For now, though, I’m just thinking about the next few weeks. And Monday’s decision is not just good news, it’s fabulous news! And to top it off The Grumposaur and I got to celebrate in style by using the meal for two with wine I won at a local pub-cum-Thai restaurant in the school raffle. It was lovely, despite both being knackered by 21.30, to spend time together on our second night out in 17 nearly months.

Now on to The Play Agenda. I started the summer hols in style by taking a day off work on Thursday when Boo was in nursery to take Sissyboo to Legoland as a special Mummy and daughter best big sister, end of school year great. I really didn’t know how it was going to go. I’d never been before and the talk of the crowds, queues and expense made me nervous. And then the M3 and M4 had accidents on them. It looked like it was going to be a disaster. It wasn’t.

We had the Best. Day. Ever. We paid using Tesco vouchers, which got us in considerably cheaper than paying on the day or even online in advance and which also enabled us to head straight past the queues when we arrived. I’d taken a towel for the wet rides (we got soaked on the first Viking ride at the start of the day – whose dumb idea was it to wear canvas shoes?) and a swimming costume for Sissyboo for the heaving but cooling splash park in the newish Duplo World. I could have been really organised and taken a picnic but as there was just us and no one to hold bags as we were thrown about on the rides I thought I’d treat us to a meal at one of the all you can eat restaurants, which was very good.

The queues were moderate (between 10 and 30 mins). Some rides had longer lines but we just didn’t go on them. And fortunately Sissyboo really likes Lego (oddly, I think some kids there didn’t), so we spent a lot of time looking at the exhibits (the Star Wars one fascinated both of us), making things and watching stunt and puppet shows and a 4-D Lego short film, which, apart from he super scary dragon rollercoaster that Sissyboo laughed hysterically throughout, put the biggest smile on her face.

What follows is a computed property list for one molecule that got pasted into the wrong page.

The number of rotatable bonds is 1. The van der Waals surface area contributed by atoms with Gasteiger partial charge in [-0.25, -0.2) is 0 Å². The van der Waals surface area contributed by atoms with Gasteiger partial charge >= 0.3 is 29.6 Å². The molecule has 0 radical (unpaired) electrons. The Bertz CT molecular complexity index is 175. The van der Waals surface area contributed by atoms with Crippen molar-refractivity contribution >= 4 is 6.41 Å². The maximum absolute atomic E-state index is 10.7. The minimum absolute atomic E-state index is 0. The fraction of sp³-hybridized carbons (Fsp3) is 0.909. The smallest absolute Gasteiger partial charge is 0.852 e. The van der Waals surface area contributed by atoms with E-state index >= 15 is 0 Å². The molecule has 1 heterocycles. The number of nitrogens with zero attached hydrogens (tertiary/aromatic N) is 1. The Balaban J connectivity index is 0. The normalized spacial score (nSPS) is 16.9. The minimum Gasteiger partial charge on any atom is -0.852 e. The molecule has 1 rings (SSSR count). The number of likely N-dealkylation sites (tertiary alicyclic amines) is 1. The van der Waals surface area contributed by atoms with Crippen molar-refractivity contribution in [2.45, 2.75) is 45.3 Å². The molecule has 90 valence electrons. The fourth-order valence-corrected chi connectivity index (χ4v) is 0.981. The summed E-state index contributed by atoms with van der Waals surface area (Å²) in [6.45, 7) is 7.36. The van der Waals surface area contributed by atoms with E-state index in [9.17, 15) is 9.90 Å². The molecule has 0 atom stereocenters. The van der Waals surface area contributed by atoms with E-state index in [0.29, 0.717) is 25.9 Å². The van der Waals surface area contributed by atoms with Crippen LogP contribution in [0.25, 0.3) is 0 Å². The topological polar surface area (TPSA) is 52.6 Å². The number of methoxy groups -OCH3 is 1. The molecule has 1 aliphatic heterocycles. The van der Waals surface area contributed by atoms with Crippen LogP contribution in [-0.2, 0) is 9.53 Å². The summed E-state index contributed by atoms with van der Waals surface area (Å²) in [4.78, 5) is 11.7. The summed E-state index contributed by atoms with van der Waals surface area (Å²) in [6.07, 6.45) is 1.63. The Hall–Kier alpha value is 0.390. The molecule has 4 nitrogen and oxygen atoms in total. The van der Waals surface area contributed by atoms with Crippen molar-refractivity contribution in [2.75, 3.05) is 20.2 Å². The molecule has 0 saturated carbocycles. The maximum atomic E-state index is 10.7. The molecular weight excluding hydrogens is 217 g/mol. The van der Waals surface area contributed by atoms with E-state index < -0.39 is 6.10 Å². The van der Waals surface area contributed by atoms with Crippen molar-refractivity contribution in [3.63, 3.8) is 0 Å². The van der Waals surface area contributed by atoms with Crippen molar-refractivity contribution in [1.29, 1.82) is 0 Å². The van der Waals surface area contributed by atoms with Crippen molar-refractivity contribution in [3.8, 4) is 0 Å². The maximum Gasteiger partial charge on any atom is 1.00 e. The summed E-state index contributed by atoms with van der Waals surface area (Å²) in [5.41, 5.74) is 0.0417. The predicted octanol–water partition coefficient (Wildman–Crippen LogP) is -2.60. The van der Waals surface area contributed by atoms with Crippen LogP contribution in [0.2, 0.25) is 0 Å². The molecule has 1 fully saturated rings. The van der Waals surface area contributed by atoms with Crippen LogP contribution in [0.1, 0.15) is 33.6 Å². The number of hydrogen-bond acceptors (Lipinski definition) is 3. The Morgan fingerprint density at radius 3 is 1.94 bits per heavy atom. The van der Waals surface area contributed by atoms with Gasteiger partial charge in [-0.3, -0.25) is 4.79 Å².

We were gone from 8.15 until 7.15, despite only having gone on about half the rides, and came back completely exhausted and happy. I firmly believe that you don’t need to spend a fortune to entertain your kids but this was a one-off. It was my way of saying thank you to Sissyboo for bearing  with so much this year and looking after her brother so well. It’s a day neither of us will forget in a hurry. And I have lots of photos to prove it.

photo (4)

Today the Boos and I had a much more low-key day. We went to the library and got Boo his first library card. Big day! Sissyboo, meanwhile, joined the summer reading Creepy House challenge. She has to read and rate 6 library books of her choice over the holidays and gets various little prizes (stickers, keyrings and a medal as she progresses). She is so excited about starting the first book tonight.

Then I finally found the one remaining paddling pool in Surrey after ours punctured irreparably  last week and the Boos splashed about and played in the sandpit in the garden for hours. Our garden is tiny and we live very near a huge park, which is fabulous, if ridiculously busy, in this weather. One of my goals for the summer is to make sure we use our garden more. It’s small but it’s hardly as though the Boos are forming a football team. And Boo loved doing his physio outside. A change of scene makes such a difference when you are trying to work on two-handed holding in sitting for the 8th month in a row. Boo looked like he was on day release from prison. I felt similarly.

It’s been an exhausting week. It started off pretty rough but has got better and better. I’m fit to drop and glad the weekend is around the corner. This will include Boo’s hydro, Sissyboo’s long overdue haircut, some holiday preparation, work (boo hiss, I’m still so behind) and me cheering on some amazing Bliss fundraisers in the London Triathlon on Sunday.

I hope your week has been fun. Please do share any good news you’ve had in the comments box below. The Boos and I love to hear from you.